A week ago, I shared a possible MS shut-down on social media. A Twitter follower from Tennessee reported that his local Walmart may have begun hard-coded registers to reject gift cards for money order purchases. It turned out to be a false alarm. Readers continue to email and comment with their data points, so I wanted to share a post to alleviate everyone’s concerns. To my knowledge, Walmart has not begun hard-coding their registers. You can still buy money orders with PIN-enabled visa gift cards.
Since I began churning gift cards six years ago, there have been many false alarms like this one. In some cases, the news came from trolls who were trying to create a panic. In other cases, it was a legitimate concern from readers who had encountered issues at specific stores. It was either a tech glitch or user error. In any case, I appreciate people sharing these alerts with me because inevitably, the day will come when it isn’t a false alarm.
I highly doubt Walmart will get its act together any time soon to impose a system-wide ban on Visa gift card usage for money order purchases. For starters, they’d have to distinguish between PIN-enabled gift cards, debit, and prepaid cards. The Money Center is a substantial revenue source for Walmart, which caters largely to the underbanked. Many of their customers rely on their prepaid Visa cards as a primary banking product. If they were to hard-code their Money Center registers to reject Visa gift cards, their prepaid card customers would be alienated.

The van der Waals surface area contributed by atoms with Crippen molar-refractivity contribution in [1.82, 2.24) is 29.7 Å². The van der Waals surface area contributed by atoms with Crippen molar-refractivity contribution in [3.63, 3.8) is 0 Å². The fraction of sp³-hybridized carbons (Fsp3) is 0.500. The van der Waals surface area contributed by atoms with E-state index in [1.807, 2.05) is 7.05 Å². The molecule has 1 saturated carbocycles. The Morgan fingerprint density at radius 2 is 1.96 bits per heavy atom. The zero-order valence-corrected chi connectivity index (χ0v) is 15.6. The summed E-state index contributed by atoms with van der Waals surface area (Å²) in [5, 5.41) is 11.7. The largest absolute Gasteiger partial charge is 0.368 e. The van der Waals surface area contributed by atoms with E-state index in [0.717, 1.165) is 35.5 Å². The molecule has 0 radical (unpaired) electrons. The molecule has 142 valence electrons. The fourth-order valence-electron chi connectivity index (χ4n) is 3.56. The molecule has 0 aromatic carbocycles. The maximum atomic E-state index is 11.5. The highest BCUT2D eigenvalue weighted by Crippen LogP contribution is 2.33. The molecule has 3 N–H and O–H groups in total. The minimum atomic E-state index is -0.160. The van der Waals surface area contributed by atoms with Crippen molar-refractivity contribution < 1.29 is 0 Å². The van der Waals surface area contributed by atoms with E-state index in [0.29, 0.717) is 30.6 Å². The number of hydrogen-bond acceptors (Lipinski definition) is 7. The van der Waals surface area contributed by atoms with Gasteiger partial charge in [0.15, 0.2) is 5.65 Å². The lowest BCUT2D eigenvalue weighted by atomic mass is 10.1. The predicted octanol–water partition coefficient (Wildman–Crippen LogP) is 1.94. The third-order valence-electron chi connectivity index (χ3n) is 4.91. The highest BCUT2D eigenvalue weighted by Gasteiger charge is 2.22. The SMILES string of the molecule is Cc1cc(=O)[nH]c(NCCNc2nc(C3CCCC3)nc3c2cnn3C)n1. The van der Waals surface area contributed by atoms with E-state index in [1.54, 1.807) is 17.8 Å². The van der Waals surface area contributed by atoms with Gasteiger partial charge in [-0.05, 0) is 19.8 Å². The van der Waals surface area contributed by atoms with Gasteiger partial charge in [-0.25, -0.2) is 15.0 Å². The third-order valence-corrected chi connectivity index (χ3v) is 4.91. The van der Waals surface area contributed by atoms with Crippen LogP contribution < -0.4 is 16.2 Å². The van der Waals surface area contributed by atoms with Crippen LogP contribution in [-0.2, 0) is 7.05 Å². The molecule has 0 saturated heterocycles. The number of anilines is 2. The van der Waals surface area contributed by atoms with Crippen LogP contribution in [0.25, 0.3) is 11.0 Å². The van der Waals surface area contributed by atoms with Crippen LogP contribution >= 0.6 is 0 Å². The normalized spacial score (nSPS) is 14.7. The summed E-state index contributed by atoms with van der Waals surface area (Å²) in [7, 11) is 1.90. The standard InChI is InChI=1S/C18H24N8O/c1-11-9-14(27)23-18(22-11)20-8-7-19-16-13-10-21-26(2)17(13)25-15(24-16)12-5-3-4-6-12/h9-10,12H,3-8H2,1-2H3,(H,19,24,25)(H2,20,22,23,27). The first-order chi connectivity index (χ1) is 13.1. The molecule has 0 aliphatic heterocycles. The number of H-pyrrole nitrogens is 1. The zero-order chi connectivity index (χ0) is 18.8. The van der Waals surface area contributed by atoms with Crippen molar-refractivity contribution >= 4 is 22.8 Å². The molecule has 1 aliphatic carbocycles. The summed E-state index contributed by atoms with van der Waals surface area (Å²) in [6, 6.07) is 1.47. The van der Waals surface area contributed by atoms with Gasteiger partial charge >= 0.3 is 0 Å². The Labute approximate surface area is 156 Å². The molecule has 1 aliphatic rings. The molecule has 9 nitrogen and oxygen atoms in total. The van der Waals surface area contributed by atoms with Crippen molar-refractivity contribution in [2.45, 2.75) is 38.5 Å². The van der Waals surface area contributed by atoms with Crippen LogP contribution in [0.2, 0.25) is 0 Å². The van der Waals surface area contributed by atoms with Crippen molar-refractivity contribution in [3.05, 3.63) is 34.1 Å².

I don’t want to sound overly confident about Walmart’s ineptitude. We all need a back-up plan in case they ever do hard-code their registers. Do a little research ahead of time and look up other places that sell money orders. Think of reselling opportunities that could help you unload Visa gift cards in case of a shut down. More importantly, never buy more gift cards than you can unload through normal spending. It helps to be prepared, so you’re not left holding tens of thousands of Visa gift cards you can’t liquidate. In the meantime, take advantage (within reason) while you can.